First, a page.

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Thousands of activists have taken part in climate protests across the island of Ireland.
Katie Harrington was among the crowds who gathered at the Garden of Remembrance in Dublin for a march through the city to Government Buildings.
“For me it’s extremely important that we use our voices,” said the Dublin woman.
“I’m not here for myself, I’m here for future generations. We need our government to actually act on climate change and the climate crisis, not just keep talking and not just keep making plans.
“It’s really important for us to use our voices and march on these streets so we’re heard.”
Among those to address a rally at Belfast City Hall was acclaimed teenage author and naturalist from Co Fermanagh Dara McAnulty.
“We are at a junction as a species and there are two paths in front of us,” he told the crowds.
“One – we change our future, we make a difference, we go on the road to restorative justice and climate action.
“Or we can go down the path of further destruction and inevitably the demise of our species.”
The events on the island were part of a global day of action aimed at increasing pressure on world leaders attending the Cop26 conference on climate change in Glasgow.
Catherine O’Rourke from Liverpool was in Dublin to visit her daughter. She said she felt compelled to come down and join in the protest.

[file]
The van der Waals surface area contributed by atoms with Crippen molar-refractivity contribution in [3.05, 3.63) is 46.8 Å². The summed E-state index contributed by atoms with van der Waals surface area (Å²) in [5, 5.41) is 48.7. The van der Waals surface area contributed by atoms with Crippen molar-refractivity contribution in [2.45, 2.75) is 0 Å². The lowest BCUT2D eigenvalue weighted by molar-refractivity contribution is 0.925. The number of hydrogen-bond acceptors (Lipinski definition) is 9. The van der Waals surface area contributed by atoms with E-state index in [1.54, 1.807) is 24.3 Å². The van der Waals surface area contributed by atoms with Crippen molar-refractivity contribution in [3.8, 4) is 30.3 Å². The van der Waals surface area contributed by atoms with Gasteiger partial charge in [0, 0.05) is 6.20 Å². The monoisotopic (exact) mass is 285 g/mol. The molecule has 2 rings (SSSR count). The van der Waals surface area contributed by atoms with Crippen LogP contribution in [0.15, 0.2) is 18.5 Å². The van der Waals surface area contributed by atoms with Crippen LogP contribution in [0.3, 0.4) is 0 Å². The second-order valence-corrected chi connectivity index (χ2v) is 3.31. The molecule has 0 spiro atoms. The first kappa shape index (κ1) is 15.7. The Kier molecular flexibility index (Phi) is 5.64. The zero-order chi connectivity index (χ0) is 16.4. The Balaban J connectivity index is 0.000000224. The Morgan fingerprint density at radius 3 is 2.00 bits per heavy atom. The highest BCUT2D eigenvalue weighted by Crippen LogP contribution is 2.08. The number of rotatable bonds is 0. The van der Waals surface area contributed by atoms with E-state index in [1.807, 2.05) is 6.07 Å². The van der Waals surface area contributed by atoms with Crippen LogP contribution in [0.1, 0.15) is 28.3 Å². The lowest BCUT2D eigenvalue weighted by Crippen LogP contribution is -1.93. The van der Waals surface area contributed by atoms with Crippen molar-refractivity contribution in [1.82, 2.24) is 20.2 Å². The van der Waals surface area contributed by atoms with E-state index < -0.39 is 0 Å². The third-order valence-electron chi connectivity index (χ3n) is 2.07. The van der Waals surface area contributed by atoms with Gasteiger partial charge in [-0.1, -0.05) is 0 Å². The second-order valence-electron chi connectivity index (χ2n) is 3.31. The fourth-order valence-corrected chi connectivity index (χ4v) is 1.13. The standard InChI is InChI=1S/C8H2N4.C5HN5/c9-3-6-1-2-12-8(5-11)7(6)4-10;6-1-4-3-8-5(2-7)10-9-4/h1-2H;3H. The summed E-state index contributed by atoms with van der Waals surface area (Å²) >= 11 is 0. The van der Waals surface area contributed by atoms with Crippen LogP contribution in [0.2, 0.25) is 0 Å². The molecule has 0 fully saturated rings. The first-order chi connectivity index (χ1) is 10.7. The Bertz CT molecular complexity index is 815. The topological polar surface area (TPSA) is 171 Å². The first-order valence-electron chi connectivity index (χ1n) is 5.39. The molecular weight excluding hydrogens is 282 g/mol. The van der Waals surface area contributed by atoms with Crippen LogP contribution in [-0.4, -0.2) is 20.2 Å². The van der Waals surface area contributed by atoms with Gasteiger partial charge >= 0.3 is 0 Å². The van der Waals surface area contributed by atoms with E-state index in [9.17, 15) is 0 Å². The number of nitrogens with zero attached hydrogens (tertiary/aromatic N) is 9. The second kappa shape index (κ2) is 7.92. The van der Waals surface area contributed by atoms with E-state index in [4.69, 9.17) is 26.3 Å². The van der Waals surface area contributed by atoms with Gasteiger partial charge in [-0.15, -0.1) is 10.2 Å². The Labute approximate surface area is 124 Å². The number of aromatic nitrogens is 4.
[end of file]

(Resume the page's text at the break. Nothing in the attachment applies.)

“I am very concerned about the future for my grandchildren and my great grandchildren and we’ve got to make a difference,” she said.
“We can’t just hope for it, we’ve got to do it. We’ve got to make our governments wake up before it’s too late. It’s already nearly too late. I had to come – I’d no choice.”
Susan Rossney from Dublin credited the Irish government with making “good progress” on climate action.
But she added: “It still bears repeating every day and in every possible format that everyone has to take action on the climate crisis.
— Climate Act Now (@ClimateActionNI) November 6, 2021
“It’s for us now, it’s for the entire world and it’s so unjust that so much pollution is being created by the developed world and the developing world is bearing the brunt of this.”
Daithi McKay, the vice chair of the NI Climate Coalition, helped organise the event in Belfast.
“We’ve heard a lot of promises, we’ve heard a lot of pledges,” he said of Cop26.
“But we need much more than that – we need immediate action.”
Chloe Ferguson, the chair of Queen’s University Students’ Union Climate Action Group, said street protests could have a “massive impact”.
“When we look at what politicians and what our leaders respond to, they listen to what’s going to cause them the most bother publicly,” she said.